and a real mean look
on it's half dozen glazed over eyes.
I've tracked it here, to this wood
I don't think I can kill it
but I won't let it hide--
I'm burning down a forest
leaving the thing to rest
in the embers.

I think it's an urge
to leave, to run,
to hit restart, to die.
It's 2 am puking
in an effort to exorcise
a night of Caucasians
or boxed wine.
It's there, sleeping
restless--tossing and turning
just an inch under conscious.

I'm digging a hole
deep and narrow,
right down through my esophagus
straight through to my knees.
Tomorrow I'll throw it down
wait to here it hit bottom,
pile dirt, concrete,
fire and hope on top.
I'm digging a hole
then planting a tree
to trap it, to give it a gravestone
that will have flowers in spring
and apples in fall.
I'll let it suffocate and hopefully
die in a place that I will forget.

This is a failed negotiation
with a self that won't compromise
or listen to reason.
This isn't a solution
it's a last resort.

Sunday, December 7, 2008

The Coolest Cracker Ever

I've been taking communion for a real long time. When I was little I watched the plate of broken saltines crackers pass by and wondered why we ate them at church. Saltine crackers were my favorite crackers and were the main reason I looked forward going to my Grandmas, that and the blackberries. My parents told me I shouldn't eat the crackers because I liked them, they told me I should eat the crackers when I understood something I didn't understand.

When I was old enough to understand I liked saltines much less. I've taken communion countless times with varied results. I remember tearing up once as I dipped a papery wafer in grape juice because God loved me, but I also remember drinking a little cup of creamer when there wasn't enough grape juice to go around and joking about Jesus' blood tasting like Irish Cream. I had my first taste of alchohol taking communion, nearly threw up. It's the only religious ritual I participate in regularly and that throws me off a bit.

I have other rituals, I think most people do, but none of these are as lofty: like when I turn on the faucet after I pee so people think I'm washing my hands, or checking my alarm clock every night exactly three times. These may be stretching the definition of ritual, but stretching is good, it's how we grow. I remember when I played football, before games every player would hit a particular sign as we ran onto the field. I think the sign was something about the field being closed at dusk, but everyone hit it before games. It had absolutely nothing to do with playing well, it wasn't even superstitious, we just did it. It was a completely empty ritual.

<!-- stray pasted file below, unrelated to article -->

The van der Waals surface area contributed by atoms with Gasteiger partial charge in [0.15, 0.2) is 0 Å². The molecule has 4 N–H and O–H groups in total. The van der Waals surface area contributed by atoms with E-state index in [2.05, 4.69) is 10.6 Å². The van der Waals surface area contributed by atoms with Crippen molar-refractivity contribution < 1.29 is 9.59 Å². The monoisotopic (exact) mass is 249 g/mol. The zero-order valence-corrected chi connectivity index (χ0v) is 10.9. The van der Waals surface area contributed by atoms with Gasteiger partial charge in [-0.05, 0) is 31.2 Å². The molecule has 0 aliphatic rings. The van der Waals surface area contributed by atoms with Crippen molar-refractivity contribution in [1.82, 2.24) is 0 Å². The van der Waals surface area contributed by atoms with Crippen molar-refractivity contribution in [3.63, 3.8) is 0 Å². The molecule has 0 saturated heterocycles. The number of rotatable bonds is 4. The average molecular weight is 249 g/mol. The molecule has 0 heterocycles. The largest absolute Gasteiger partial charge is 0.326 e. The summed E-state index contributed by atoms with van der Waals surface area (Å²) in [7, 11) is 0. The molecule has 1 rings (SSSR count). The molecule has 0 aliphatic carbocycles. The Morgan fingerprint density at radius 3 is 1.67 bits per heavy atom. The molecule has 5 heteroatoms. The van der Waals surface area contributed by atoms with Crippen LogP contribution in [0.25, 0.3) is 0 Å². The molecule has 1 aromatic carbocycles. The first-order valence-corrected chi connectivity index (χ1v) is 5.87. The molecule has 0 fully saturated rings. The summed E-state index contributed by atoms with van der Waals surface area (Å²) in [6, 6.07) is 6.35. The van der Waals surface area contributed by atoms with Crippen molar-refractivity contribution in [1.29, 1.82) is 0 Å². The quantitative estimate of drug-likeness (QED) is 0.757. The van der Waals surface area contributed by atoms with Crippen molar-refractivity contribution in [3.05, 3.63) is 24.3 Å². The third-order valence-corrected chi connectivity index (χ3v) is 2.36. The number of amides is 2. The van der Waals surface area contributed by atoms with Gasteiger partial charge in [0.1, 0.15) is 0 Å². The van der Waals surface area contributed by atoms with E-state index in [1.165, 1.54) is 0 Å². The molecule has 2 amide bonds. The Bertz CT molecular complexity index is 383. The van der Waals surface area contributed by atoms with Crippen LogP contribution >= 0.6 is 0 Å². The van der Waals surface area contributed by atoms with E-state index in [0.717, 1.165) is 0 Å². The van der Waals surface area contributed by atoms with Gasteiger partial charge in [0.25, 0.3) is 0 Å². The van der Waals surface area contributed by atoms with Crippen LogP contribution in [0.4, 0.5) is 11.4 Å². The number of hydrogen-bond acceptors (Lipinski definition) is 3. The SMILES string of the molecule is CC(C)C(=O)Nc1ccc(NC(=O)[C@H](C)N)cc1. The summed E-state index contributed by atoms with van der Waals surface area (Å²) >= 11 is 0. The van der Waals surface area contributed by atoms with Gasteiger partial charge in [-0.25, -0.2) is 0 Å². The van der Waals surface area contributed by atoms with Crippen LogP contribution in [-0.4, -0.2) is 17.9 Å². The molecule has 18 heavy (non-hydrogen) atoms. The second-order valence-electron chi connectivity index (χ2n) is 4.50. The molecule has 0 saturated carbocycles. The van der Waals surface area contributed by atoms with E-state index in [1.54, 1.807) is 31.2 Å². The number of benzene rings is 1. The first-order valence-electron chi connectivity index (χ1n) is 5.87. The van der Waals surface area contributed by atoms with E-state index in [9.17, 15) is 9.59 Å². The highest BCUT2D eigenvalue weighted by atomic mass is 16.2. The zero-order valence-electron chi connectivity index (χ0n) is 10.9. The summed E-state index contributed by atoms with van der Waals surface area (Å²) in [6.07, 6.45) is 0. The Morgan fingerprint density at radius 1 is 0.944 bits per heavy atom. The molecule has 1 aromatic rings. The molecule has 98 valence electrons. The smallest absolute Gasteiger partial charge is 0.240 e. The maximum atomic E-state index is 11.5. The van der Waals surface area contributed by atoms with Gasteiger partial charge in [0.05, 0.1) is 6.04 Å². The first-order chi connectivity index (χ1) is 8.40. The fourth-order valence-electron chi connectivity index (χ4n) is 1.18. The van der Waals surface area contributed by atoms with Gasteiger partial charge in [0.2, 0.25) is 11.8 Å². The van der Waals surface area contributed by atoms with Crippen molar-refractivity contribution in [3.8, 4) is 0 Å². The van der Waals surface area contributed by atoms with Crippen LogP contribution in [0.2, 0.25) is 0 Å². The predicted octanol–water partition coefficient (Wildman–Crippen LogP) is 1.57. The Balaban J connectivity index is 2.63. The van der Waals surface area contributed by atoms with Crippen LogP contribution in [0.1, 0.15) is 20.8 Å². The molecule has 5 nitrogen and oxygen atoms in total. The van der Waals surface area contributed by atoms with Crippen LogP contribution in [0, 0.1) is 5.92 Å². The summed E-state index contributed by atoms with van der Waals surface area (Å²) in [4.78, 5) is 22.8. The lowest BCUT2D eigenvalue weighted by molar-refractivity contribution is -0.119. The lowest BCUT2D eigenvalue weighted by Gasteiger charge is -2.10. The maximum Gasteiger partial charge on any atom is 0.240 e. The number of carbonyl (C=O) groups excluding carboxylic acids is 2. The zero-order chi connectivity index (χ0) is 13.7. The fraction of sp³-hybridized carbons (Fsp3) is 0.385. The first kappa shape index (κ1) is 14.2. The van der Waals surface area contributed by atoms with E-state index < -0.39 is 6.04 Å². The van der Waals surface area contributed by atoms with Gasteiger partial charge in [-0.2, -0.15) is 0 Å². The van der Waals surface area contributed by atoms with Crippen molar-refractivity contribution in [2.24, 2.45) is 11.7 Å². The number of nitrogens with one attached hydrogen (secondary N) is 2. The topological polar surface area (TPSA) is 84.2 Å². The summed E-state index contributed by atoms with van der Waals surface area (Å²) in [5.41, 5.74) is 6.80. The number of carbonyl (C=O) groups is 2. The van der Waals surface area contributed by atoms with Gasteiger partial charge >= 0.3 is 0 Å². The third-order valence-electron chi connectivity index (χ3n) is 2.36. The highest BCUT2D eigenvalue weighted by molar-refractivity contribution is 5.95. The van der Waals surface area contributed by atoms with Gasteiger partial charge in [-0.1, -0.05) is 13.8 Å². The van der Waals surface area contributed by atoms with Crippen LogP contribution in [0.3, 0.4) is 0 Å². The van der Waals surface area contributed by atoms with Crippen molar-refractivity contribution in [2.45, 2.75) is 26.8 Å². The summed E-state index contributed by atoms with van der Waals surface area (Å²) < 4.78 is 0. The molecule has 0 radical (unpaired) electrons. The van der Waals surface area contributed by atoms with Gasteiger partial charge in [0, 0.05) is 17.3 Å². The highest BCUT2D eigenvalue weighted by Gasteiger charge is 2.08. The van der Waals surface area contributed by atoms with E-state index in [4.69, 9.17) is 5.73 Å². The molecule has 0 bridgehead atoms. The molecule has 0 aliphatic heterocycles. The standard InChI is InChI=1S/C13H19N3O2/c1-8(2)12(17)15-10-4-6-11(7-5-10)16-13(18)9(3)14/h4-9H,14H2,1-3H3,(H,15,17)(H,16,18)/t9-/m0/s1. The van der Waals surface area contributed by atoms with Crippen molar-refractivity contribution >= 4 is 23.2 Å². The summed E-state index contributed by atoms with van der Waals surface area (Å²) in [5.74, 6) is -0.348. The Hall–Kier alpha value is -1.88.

These empty rituals scare me because they make me feel like an actor. When I take communion, I don't want to get into character. It's difficult not to try and get into character for church, everyone dresses nice, stained glass and funny things we Christians have been doing for a millenia. I don't like putting up a front so I often wear sweat pants and old t-shirts. This gets me through most of the service, but when it comes time to take communion I often find myself putting on face that tells people I'm thinking very hard, because this means a lot to me, I'm spiritual.

Right now, I want to write a solution. Something sweeping and beautiful. Tying bits of my experience together to make sense of my struggles. Unfortunately, I am, as of yet, unaware of any secret solutions. The answers, if you want to call them that, I've found are frustrating. Faith is more a decision than a feeling. At times it can feel like I'm just acting, like I'm just practicing a script made up for me, but faith ought not be dependent and feelings, comfort or vague, inarticulate doubt. If the connection with God I am looking for is a warm feeling in my stomach, than my faith will be either empty and bitter or a superstition.

My parents were right, when I eat that wafer, and drink that juice I have to understand what communion is about. It's not an empty ritual. I need to remember why we Christians get together and act kind of strange for an hour each Sunday.

On the night he was betrayed he took bread, gave thanks and broke it, and gave it to them, saying, "This is my body given for you; do this in remembrance of me."

It's about remembering. The feelings will come when they come. Sometimes I have to be content singing terrible songs, with people who are tone-deaf, eating stale wafers with bad grape juice and sitting through long, meandering, convoluted sermons. I have to be content because it is about more than good songs and tasty crackers: its about something that I couldn't accomplish on my own and the person who accomplished it for me, namely Jesus. And if the pictures I've seen are accurate, which I think is a good bet, he's about the coolest cracker ever.

Thursday, December 4, 2008

Women At Well

[old poem, now with new and improved punctuation]

it was hot,
the kind of hot that made sitting in the shade
complaining about the heat with no shirt on and
sucking on a High Life
a full day.

the kind of heat they tell geriatrics
and small children to avoid.
the kind of heat that leads to day dreams
of sleeping in a king size bed of Otterpops.

if He had driven out here,
there would be marks on His legs
from where he peeled them off
of vinyl seats.

this was the middle nowhere,
twelve miles from the nearest inn
slurpees still a couple millennia away.

He needed a drink.

right now,
He wished he didn’t live in a desert
He wondered why he had taken up the company
of so many slack jawed yokels
blue collar tools with small vocabularies.

they told Him to wait
apparently they forgot
who the leader of their operation was
he was the Hannibal to their A-team.
a fact they'd do well to remember.

they told Him to wait
because apparently there was
A woman of ill repute
A lady with loose morals

as if He would be embarrassed.
they were an uppity bunch,

if the son of Man was thirsty
the son of Man was going to get a drink,
even if the well was in the middle of a brothel
frequented by Hitler, Ted Bundy, Nero
and the defensive line of the 1985 Bears.

it was a hot day and He was thirsty
He was going to get a drink of water.